But I can’t.
Because I have an 11-year-old son who needs to be fed; who needs to be taken to school, the library, and the dentist; who needs me.
So, I have developed a few “tricks and tips” that help me get through the day.Click here to read “10 Tips and Tricks for Moms Living with Invisible Disabilities.”(Here’s one I’ll share right now – Eggo Waffles count as dinner.)
Next week, marks the ninth anniversary of my life with an autoimmune disease.
Although at the time, we didn’t realize we were dealing with a permanent situation.My left calf was swollen.We thought a visit to the emergency room would make it somehow become un-swollen, and that would be that.
How wrong we were.
9 years later, a lot has changed.I’m no longer a classroom teacher.
But the part that hasn’t changed is my desire to be an active, engaged, loving mother.For me, that means I make chocolate chip cookies for dessert a few times a week.(Disclaimer – they’re the Pillsbury, pull-apart-and-bake-kind.)And for me, that means every summer is full of what a friend of mine refers to as “field trips.”
My son and I (sometimes with my husband, sometimes with my dad, and oftentimes just the two of us), venture around the city exploring different venues and museums.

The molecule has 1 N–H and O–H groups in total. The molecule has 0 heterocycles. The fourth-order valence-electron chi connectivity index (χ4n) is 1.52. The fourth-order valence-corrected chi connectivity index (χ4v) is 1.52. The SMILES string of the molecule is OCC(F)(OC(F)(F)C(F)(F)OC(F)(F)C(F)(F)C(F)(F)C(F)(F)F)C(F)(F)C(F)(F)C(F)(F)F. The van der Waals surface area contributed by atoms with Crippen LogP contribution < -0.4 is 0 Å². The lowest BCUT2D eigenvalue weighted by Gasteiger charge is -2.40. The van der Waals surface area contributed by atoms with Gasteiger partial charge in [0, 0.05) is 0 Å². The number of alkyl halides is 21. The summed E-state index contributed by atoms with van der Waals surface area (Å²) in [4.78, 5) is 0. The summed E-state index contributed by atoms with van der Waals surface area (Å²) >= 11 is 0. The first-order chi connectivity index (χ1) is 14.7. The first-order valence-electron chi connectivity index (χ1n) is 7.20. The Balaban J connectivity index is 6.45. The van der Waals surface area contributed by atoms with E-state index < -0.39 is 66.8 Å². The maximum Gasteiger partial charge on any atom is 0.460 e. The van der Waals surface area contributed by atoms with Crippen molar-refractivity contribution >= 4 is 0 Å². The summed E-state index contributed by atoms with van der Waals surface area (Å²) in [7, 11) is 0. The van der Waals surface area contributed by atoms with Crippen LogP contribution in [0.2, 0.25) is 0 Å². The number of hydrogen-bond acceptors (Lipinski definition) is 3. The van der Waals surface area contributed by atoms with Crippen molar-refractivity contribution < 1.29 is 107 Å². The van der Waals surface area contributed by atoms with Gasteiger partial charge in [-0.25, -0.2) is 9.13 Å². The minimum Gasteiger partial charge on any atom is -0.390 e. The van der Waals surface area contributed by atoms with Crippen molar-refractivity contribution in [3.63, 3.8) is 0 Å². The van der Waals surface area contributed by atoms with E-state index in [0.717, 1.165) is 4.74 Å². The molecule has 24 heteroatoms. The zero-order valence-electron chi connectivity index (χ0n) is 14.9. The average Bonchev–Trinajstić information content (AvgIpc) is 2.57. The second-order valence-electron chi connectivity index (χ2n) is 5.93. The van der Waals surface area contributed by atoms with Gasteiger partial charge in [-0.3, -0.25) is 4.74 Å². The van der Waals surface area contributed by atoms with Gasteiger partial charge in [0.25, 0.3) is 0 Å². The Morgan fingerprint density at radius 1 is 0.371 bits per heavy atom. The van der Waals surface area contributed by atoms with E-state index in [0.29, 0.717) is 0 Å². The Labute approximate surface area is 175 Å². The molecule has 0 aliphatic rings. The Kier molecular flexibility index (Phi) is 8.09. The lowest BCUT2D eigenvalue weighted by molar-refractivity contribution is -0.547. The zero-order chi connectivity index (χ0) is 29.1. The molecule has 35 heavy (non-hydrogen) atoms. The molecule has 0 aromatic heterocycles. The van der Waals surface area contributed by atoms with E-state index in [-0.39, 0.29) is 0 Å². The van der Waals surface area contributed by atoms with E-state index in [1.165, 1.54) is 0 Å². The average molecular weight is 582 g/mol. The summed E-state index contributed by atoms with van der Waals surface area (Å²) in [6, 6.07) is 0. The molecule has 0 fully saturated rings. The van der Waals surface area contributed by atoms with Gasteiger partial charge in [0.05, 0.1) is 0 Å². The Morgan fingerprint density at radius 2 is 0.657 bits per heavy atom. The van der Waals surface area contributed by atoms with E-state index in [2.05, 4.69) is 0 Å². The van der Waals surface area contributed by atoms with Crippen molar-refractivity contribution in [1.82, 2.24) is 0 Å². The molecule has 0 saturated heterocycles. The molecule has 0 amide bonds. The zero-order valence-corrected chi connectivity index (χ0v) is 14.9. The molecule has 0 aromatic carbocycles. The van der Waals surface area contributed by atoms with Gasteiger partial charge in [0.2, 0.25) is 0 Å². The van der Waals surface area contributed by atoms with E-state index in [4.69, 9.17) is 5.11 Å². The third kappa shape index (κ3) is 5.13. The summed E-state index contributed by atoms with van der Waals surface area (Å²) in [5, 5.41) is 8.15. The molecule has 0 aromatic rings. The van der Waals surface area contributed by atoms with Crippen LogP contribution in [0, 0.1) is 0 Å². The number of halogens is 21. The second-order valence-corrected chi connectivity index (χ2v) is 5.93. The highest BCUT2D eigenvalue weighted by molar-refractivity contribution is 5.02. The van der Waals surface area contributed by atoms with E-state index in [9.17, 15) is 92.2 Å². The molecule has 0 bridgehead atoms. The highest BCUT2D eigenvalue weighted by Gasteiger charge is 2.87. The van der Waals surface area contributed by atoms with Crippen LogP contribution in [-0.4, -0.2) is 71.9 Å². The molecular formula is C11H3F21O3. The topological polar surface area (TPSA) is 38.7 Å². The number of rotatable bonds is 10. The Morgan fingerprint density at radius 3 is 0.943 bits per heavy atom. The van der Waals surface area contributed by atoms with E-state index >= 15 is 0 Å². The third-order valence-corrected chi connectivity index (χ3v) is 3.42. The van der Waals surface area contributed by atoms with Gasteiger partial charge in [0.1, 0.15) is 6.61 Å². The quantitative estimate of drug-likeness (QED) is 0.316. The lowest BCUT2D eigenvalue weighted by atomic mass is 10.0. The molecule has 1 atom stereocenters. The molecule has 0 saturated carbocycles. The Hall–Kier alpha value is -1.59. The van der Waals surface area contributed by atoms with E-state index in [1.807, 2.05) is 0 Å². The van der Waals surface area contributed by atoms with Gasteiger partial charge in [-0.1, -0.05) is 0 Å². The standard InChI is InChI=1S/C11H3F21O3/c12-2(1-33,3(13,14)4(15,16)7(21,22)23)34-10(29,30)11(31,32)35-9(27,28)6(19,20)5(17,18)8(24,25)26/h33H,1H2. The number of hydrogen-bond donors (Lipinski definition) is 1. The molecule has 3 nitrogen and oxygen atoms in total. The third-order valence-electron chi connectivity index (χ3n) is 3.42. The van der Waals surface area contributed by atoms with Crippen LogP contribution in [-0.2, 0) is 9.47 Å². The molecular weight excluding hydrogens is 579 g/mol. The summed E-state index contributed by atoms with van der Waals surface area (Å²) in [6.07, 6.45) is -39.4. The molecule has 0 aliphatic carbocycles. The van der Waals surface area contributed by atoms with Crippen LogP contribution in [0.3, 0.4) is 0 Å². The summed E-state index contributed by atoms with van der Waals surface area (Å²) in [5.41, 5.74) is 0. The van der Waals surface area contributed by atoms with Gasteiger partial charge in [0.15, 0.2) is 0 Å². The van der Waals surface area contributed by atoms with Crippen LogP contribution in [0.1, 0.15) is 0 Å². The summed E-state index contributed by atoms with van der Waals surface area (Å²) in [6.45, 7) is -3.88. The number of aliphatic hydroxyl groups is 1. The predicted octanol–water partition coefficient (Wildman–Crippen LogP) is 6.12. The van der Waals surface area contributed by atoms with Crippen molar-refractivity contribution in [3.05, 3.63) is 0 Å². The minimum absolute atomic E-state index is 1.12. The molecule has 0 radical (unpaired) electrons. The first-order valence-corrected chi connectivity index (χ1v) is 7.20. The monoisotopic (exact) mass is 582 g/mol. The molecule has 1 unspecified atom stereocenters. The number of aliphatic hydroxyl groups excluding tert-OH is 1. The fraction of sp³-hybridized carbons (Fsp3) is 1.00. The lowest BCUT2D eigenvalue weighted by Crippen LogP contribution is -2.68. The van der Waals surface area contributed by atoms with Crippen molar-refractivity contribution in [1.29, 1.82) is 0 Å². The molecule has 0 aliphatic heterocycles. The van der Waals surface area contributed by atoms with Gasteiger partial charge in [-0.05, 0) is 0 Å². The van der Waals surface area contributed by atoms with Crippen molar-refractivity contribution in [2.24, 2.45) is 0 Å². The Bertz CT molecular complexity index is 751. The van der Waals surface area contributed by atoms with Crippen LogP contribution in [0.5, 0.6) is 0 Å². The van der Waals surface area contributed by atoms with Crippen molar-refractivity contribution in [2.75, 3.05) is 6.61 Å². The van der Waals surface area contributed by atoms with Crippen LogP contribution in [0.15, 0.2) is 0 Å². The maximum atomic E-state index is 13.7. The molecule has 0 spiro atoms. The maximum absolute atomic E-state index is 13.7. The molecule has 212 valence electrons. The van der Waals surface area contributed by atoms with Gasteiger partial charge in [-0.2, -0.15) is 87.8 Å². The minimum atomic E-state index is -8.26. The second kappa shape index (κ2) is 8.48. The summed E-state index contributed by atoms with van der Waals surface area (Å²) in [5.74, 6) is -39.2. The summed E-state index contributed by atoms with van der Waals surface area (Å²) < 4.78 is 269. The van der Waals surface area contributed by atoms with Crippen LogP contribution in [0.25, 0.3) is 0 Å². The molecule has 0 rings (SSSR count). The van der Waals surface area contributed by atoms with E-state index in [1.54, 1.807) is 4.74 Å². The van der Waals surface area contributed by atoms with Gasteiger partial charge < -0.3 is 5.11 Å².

We hadn’t been there in many years.So many years, in fact, that Ryan had no memory of having been there before.My husband, son, and I explored for about two-and-a-half hours.That’s all my legs could do, and that’s all Ryan could do before his energy decreased and his appetite increased, and he was ready to leave.
I loved being there.Marveling at one of my favorite paintings, Pinkie, enjoying the colorful sight of the rose garden, thinking of my pen pal while in the Japanese Garden, smiling as we stood beside the lily ponds.
But we didn’t see all the Huntington has to offer.
I couldn’t walk any more.The pain was intense.My knees felt as if someone had whacked them with hammers.My legs felt weighted down.My shoes felt like they had magnets attaching me to the ground, making it hard for me to lift my foot and take a step.
And yet, I had wanted to go there.
I had wanted our family to have this special day’s experience.
But I felt awful, until I went to sleep that night.
Was I glad I went?Yes.
Do I want to go back?Yes and no.